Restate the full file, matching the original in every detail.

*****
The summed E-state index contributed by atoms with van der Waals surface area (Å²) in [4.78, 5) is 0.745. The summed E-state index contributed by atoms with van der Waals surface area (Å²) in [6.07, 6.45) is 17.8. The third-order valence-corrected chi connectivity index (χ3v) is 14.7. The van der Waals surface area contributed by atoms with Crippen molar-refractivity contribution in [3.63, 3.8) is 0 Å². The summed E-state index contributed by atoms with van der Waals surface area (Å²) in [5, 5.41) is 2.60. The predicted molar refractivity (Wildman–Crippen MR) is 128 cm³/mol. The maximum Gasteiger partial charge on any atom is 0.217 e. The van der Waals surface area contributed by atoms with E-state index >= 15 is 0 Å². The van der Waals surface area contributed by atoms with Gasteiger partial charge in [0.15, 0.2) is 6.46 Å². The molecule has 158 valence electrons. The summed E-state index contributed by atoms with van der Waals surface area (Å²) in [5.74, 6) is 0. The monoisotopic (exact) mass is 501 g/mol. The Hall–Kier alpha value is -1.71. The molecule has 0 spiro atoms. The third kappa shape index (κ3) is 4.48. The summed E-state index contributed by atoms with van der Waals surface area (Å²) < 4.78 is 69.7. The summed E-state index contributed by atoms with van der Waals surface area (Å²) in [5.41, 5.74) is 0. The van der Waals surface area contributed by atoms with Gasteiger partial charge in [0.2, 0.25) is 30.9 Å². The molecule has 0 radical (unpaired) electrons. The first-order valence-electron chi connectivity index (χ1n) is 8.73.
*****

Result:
The summed E-state index contributed by atoms with van der Waals surface area (Å²) in [4.78, 5) is 0.745. The summed E-state index contributed by atoms with van der Waals surface area (Å²) in [6.07, 6.45) is 17.8. The third-order valence-corrected chi connectivity index (χ3v) is 14.7. The van der Waals surface area contributed by atoms with Crippen molar-refractivity contribution in [3.63, 3.8) is 0 Å². The summed E-state index contributed by atoms with van der Waals surface area (Å²) in [5, 5.41) is 2.60. The predicted molar refractivity (Wildman–Crippen MR) is 128 cm³/mol. The maximum Gasteiger partial charge on any atom is 0.217 e. The van der Waals surface area contributed by atoms with E-state index >= 15 is 0 Å². The van der Waals surface area contributed by atoms with Gasteiger partial charge in [0.15, 0.2) is 6.46 Å². The molecule has 158 valence electrons. The summed E-state index contributed by atoms with van der Waals surface area (Å²) in [5.74, 6) is 0. The monoisotopic (exact) mass is 501 g/mol. The Hall–Kier alpha value is -1.71. The molecule has 0 spiro atoms. The third kappa shape index (κ3) is 4.48. The summed E-state index contributed by atoms with van der Waals surface area (Å²) < 4.78 is 69.7. The summed E-state index contributed by atoms with van der Waals surface area (Å²) in [5.41, 5.74) is 0. The van der Waals surface area contributed by atoms with Gasteiger partial charge in [0.2, 0.25) is 30.9 Å². The molecule has 0 radical (unpaired) electrons. The first-order valence-electron chi connectivity index (χ1n) is 8.73.